Lloyd Dobler has been blamed for ruining romance for 24 years, but in all that time, not one girl I know has had a guy post up underneath her window with a boombox. (Mariachis, yes—Peter Gabriel and trenchcoat, no.) Far more destructive than John Cusack's unrealistic sap are these six classic swooners that subliminally push warped messages about what true love is—or should—be. If one of these flicks is your Valentine's favorite romance, it's time to reconsider that box of chocolate.
The Lesson: Love is violence
“They didn't agree on much,” drawls James Garner over The Notebook's falling-in-love montage. Clearly. In their heart-warming happy courtship, Allie and Noah scream at each other while driving, then get into a street fight where he grabs her by the ears, she slaps him across the face, and he lunges in to force a kiss. Romance! And when they break up, Allie slams Noah into a car 10 times and smacks him so silly that he starts hitting himself as a distraction. Like a Rihanna ballad, The Notebook continually conflates affection with abuse—even in the climax, Noah wins back his lady by shouting, “That's what we do! We fight!”
The Twilight Saga: New Moon
The Lesson: Love is passion, not communication
The Twilight franchise is a rotten role model. Bella is pro-teen pregnancy and anti-college, even though her eventual husband Edward graduated high school so many times that the Cullens' house is wallpapered in diplomas. But its poorest and most pivotal choice happens in the second film, New Moon, aka OMG, That Werewolf Is Also Hot. After Edward abruptly ditches Bella in the woods and glowers, “You're just not good for me,” hot-blooded werewolf Jacob slowly rebuilds her trust by, you know, being nice and honest and communicative and caring about her feelings. Yet Bella dumps him for a guy who would rather commit suicide than have an open conversation with her about his fears. Dear teen girls: avoid the strong but silent schtick. Date Jacobs.
The Lesson: Love is more important than helping your family
Leaving aside the great death debate (yes, Rose totally could have fit Jack on the raft), the stupidest thing the Titanic heroine does is pitch the Heart of the Ocean into the deep. The antique necklace was so valuable that Bill Paxton willingly sank his reputation to find it. Want an exact price tag? The Harry Winston replica that Gloria Stuart wore to the 1998 Academy Awards boasted a 15-carat blue diamond and cost $20 million. For that, Rose could have sprung to send every kid in her family to college for the next two generations. It's no wonder old Rose conveniently died after flinging the necklace into the frigid Atlantic—imagine telling your self-sacrificing caretaker granddaughter that you spent her inheritance memorializing a two-day boyfriend.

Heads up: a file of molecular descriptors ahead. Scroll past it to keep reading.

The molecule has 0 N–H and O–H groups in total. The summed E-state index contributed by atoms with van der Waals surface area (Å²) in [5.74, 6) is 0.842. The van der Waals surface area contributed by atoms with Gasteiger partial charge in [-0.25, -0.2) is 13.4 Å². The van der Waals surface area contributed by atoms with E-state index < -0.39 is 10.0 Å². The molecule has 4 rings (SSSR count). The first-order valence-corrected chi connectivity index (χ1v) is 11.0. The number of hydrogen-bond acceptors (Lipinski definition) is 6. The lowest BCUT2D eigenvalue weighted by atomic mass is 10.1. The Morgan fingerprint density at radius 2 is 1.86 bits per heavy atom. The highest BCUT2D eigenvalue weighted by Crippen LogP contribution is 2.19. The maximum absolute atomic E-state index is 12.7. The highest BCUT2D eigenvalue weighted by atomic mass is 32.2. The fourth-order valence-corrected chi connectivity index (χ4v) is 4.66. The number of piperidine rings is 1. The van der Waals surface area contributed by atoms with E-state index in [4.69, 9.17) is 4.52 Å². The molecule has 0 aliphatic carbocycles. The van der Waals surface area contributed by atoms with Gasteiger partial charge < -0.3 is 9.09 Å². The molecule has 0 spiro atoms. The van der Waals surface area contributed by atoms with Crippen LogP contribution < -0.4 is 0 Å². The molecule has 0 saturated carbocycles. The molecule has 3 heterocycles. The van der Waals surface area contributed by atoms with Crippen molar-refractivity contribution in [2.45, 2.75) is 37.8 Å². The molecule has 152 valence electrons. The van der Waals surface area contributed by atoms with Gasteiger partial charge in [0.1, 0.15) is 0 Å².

The Lesson: Love means never having to say you're sorry
It's lucky that Ali MacGraw succumbed to leukemia (or what Roger Ebert aptly called, “a movie illness in which the only symptom is that the sufferer grows more beautiful”) before she and her newlywed husband Ryan O'Neal had to test her boneheaded slogan. Forgot to call about being late for dinner for the 12th time? Having an affair with your secretary? Telling your wife of 20 years to lose a few pounds? No apology necessary. Even O'Neal knew his big catchphrase was baloney. Two years later, Barbra Streisand purred it in What's Up, Doc? making O'Neal groan, “That's the dumbest thing I've ever heard.”
The Lesson: Love means losing your identity
Danny Zucco and Sandy Olsen are a terrible fit—he's a lying lech, she's an insecure waif—but according to Grease, that's nothing a new wardrobe can't fix. To charm his summer fling after sexually harassing her at the drive-in and flaunting his chemistry with his ex during a dance competition, Danny decides to clean up his act by running track so he can wear a goody-two-shoes Letterman sweater. And to impress him, Sandy takes up smoking, sensual innuendos and spandex. Worse, in the final dance number, he gets to strip off his white cardigan and reclaim his real self while she's stuck in her slithery spandex pants. There's a reason the flick cuts off five minutes after Sandy's makeover—any longer and they'd be back to hating each other's guts.
The Lesson: Love is destroying your girlfriend's life
In 1981, most guys would have done anything for Brooke Shields. This was, after all, the same year that John Hinkley Jr. shot Reagan for Jodie Foster. Endless Love isn't that insane, but it's close: when a high school senior is banned from sleeping with his 15-year-old girlfriend (Shields), he burns down her parents' house, gets sent to a mental asylum, uproots her family, almost has sex with her mother, brawls with her brother, and then gets her father killed. And she still considers taking him back, sighing that no one will ever love her the way he does. Couples who karaoke the Lionel Richie/Diana Ross theme song—this is the dark meaning of the lyric, “I'll be a fool for you.”